4.3 Radiation effect

The radiation effect on the flow structure of the $C u$ -water nanofluid is illustrated by presenting in Figure $7,$ the standardized velocity $W / W_{0 \max }$ and the temperature profiles along the centerline $Y=Z=0.5$ for $\gamma=45^{\circ}$ and different combinations of parameters $(R a, \phi, R d) . W_{0 \max }$ is the reference maximal velocity corresponding to $\phi=R d=0$ For $R a=10^{3},$ it can be seen that on the horizontal line $Y=$ $Z=0.5,$ the nanofluid temperature is independent of the parameters $\phi$ and $R d .$ Moreover, only the volume fraction of the nanoparticles seems to have an effect on the vertical velocity component $W$. By switching to the high values of $R a$ numbers, the effects of the parameters $\phi$ and $R d$ are more noticeable. By increasing $\phi$ then $R d$, the boundary layers on both active walls become thicker. The obtained maximum velocity in the presence of radiation is significantly higher. This is because the presence of radiation would increase the overall temperature of the nanofluid in the vicinity of the heated wall, consequently, higher buoyancy force. In other words, nanoparticles and radiation increase nanofluid flow rate in the cavity. Note also that the nanofluid velocities and the temperature gradients are greater at the hot wall which indicates that the local Nusselt number is higher on the heating elements than on the cold wall. Indeed, on the fully active wall, the heat exchanges are carried out on a larger surface and should, therefore, have reduced values. From the temperature profiles, it also interesting to note that the presence of the radiation and the nanoparticles effects tend to reduce the temperature gradients near the active walls.

Figure 7. Profiles of $W / W_{0 \max }$ and $\theta$ on the line $Y=Z=0.5$ for different combinations $(R a, \phi, R d)$

4.4 Average heat transfer

In order to clarify the heat transfer enhancement throughout the cavity for different investigated cases, the variation of the the cavity for different investigated cases, the variation of the average Nusselt number as a function of $R a, \phi$ and $R d$ are illustrated in Figure 8 (a-c). According to the results of Figure $8(\mathrm{a}),$ giving the average heat transfer as a function of Rayleigh number for different inclinations $\gamma,$ no effect of the three heating elements orientation on the heat transfer rate was detected for three sets of parameters $\phi$ and $R d: R d=\phi=0$; $R d=0$ and $\phi=0.1 ; R d=0.5$ and $\phi=0.1 .$ Thus, thereafter, the inclination angle effect can be ignored and the study can be continued by limiting itself to a single case: $\gamma=90^{\circ}$ for example. However, from Figure 8 (a), it is also clear that the average Nusselt number increases with the three parameters $R a, \phi$ and $R d .$ Indeed, for $R a=10^{6},$ a $14 \%$ improvement in convective heat transfer was obtained by adding only a fraction of 10% of the Cu nanoparticles. A further 34% increase was then obtained when the thermal radiation is taken into account. The only effect of the volume fraction $\phi$ (the radiation is not taken into account on the mean convective heat transfer is illustrated at different $R a$ numbers in Figure 8 (b). The average Nusselt number is found as an increasing function of the Rayleigh number and nanoparticule volume fraction due to the dominance of the convective regime and the improvement of nanofluid thermal conductivity. Similar trend could also be seen from Figure 8 (c) showing the effect of the $R d$ parameter for $\phi=0.1$ and different values of $R a$ number.. Indeed, the presence of the thermal radiation increases the effective thermal conductivity of the nanofluid. Hence, the heat could be easily transferred from the hot wall into the cavity and vice versa on the cold one.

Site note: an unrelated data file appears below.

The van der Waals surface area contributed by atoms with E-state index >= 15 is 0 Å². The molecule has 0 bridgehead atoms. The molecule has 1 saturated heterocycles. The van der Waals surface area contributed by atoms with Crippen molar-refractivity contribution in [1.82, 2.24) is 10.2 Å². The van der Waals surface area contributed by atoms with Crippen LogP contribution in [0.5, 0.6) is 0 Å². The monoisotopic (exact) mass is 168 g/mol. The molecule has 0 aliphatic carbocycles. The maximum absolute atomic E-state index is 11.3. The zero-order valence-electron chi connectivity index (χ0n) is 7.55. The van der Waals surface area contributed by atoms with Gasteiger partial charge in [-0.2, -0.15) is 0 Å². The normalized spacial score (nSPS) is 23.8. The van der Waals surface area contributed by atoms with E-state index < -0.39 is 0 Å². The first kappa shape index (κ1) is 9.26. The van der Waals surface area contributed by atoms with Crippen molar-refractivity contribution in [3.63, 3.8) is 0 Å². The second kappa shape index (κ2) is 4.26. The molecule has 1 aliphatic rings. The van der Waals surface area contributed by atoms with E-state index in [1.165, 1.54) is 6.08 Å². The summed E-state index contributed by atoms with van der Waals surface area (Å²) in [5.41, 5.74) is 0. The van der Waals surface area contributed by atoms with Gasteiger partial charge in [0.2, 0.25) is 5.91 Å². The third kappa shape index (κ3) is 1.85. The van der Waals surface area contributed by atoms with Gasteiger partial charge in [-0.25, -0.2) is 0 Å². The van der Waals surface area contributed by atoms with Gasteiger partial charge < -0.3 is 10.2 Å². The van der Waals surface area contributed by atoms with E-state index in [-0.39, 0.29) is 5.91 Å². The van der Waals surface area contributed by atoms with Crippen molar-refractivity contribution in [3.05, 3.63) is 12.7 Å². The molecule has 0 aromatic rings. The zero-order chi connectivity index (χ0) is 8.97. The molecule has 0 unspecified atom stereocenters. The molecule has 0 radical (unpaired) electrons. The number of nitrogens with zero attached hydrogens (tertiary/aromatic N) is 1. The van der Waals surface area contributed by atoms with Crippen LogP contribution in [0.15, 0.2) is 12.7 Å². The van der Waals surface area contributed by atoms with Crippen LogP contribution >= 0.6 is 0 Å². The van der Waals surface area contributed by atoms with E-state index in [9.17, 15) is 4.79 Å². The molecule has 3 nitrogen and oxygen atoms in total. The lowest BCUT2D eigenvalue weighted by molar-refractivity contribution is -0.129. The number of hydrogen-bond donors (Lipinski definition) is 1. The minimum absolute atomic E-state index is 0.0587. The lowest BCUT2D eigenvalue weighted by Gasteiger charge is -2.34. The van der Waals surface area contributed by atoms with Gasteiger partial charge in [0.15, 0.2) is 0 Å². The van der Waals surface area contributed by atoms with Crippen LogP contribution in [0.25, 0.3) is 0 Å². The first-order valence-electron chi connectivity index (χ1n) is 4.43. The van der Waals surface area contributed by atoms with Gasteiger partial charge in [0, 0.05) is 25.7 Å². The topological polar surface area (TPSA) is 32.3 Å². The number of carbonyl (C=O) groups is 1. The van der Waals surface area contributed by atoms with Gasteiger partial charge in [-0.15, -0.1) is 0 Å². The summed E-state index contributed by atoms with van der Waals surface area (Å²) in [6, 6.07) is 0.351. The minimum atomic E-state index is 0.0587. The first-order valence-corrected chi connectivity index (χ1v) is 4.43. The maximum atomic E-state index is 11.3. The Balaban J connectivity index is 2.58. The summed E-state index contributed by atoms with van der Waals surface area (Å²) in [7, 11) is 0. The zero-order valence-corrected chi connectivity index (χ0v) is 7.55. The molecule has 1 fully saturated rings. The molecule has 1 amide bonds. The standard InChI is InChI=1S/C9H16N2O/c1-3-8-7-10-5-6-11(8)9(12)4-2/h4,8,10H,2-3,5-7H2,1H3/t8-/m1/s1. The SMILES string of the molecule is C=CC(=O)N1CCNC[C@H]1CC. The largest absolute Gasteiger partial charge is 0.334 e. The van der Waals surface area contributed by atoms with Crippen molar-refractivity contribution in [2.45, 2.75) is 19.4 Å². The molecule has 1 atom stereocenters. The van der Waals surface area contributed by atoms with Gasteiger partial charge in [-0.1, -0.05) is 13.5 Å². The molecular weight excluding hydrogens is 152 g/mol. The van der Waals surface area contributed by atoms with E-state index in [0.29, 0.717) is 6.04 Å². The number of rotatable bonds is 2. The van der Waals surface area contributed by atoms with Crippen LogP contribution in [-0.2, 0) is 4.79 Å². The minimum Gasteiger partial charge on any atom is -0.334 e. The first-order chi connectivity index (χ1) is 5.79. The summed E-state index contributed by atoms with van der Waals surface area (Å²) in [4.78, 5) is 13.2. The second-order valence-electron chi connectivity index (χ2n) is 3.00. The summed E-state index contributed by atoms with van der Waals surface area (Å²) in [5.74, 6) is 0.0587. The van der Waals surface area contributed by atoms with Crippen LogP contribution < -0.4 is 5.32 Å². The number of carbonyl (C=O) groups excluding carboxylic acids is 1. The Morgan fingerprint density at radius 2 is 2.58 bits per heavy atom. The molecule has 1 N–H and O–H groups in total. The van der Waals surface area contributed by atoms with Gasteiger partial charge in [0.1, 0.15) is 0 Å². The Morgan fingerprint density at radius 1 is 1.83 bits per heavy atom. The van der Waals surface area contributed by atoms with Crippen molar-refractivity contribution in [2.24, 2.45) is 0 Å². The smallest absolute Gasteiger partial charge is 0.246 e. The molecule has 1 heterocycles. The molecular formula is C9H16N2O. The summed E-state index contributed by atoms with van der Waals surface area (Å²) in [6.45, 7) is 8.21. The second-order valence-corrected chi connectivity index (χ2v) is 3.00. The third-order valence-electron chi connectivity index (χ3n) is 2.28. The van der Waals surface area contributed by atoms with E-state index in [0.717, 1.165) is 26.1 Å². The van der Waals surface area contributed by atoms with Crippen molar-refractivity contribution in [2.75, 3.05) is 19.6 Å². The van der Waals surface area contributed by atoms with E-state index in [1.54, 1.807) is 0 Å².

Figure 8. Evolution of the Nusselt number according to the parameters $R a, \gamma, \phi$ and $R d$

Figures $9(a-c)$ illustrate for $\phi=0.1$ and $R d=0.5,$ the effects of the type of the nanoparticles $\left(A g, A l_{2} O_{3}, C u, T i O_{2}\right)$ as well as that of certain geometrical parameters of the heating elements, such as their common aspect ratio $A$ and the distance $D$ separating their centers. As it can be seen, the variation of these parameters induces a significant change in the overall (convective and radiative) heat transfer rate within the cavity. Figure 9 (a) shows that the nanoparticles of $C u$ and $A g$ lead to the highest heat transfer rate over the whole range of the Rayleigh number. In addition, titanium nanoparticles lead to the lowest heat transfer rate. The obtained differences caused by the change of the nanoparticles do not exceed 3% and can be attributed simply to their thermal conductivities which have quite high values for $C u$ and $A g$ nanoparticles. From the results of Figure 9 (b), there is an optimum distance $D \approx 0.28$ between the three elements to obtain the highest heat transfer. This is due to two antagonistic effects: the upper heated element which releases a decreasing amount of heat as it approaches the upper passive wall and the lower one releasing more energy if it approaches the bottom wall. The differences recorded when changing the distance $D$ can be significant and amount to $18 \% .$ Figure 9 (c) illustrates the evolution of the average Nusselt number according to the heating element aspect ratio $A .$ The distance $D$ is set to the found optimum value $D=0.28 .$ The obtained results show that it is possible to improve the overall heat transfer by increasing the aspect ratio of the isothermal elements. An improvement in heat transfer of $16.3 \%$ is obtained by passing from $A=2.25$ to $A=6.25 .$ Indeed, by decreasing the ratio $A,$ the amount of nanofluid circulating in the cavity without interacting with the heating components increases.

Figure 9. Evolution of the Nusselt number as a function of type of nanoparticles (a), spacing D  (b) and aspect ratio (c) of the heating elements for different Rayleigh numbers

5. Conclusions

The finite volume method is used to analyze the effect due to the orientation of three heating elements on the flow structure and the heat transfer of several nanofluids in a partially heated cubical cavity. In this study the thermal radiation often ignored in previous studies is taken into consideration and it was treated based on the Rosseland approximation commonly used for optically thick media. The main results of the numerical analysis are summarized as follows:

Although the inclination angle $\gamma$ of the elements significantly changes the thermal and the local heat transfer behaviors in the vicinity of the hot wall, its effect on the average Nusselt number has not been detected.

The influence of the third direction has been demonstrated through the isotherms in the vicinity of the heated wall, the streamlines inside the cavity as well as the local Nusselt number on the cold surface.

The thermal radiation contributes to a widening of the boundary layers and reduces the temperature gradients near the active walls of the cavity.

The boundary layers are seen to be thicker on the partially active wall and wider on the fully active one.

The heat transfer increases with increasing the Rayleigh number, the volume fraction of nanoparticles, the radiation parameter and the aspect ratio of the heated elements.

According to the heated elements spacing D, optimum heat transfer occurred for $D \approx 0.28$.

The Cu and Ag nanoparticles ensure high heat transfer phenomena than those of Al2O3 and TiO2.

Nomenclature

A

aspect ratio of elements

D

distance between elements

g

gravitational acceleration, m.s-2

L,H,W

dimensions of the cubical cavity, m

k

thermal conductivity, W/mK

Nu

Nusselt number

P

pressure, Pa

Pr

Prandtl number

Ra

Rayleigh number

Rd

radiation parameter

T

temperature, K

U,V,W

dimensionless Cartesian velocities

x,y,x

Cartesian coordinates, M

X,Y,Z

dimensionless Cartesian coordinates

Greek symbols

 

$\alpha$

thermal diffusivity, m2. s-1

$\beta$

thermal expansion coefficient, K-1

$\beta_{\mathrm{R}}$

mean absorption coefficient, m-1

$\gamma$

angle of inclination, °

$\delta$

Kronecker symbol

$\Delta \mathrm{T}$

temperature difference, K

$\theta$  

dimensionless temperature

$v$

kinematic viscosity, m2/s

$\rho$

density, Kg/m3

$\sigma$

Stefan Boltzmann constant, W/K4m2

$\tau$

dimensionless time

$\phi$

solid volume fraction

Subscripts

 

C

Convection

f

fluid (pure water)

H

hot

L

local

Max

maximum

nf

nanofluid

s

solid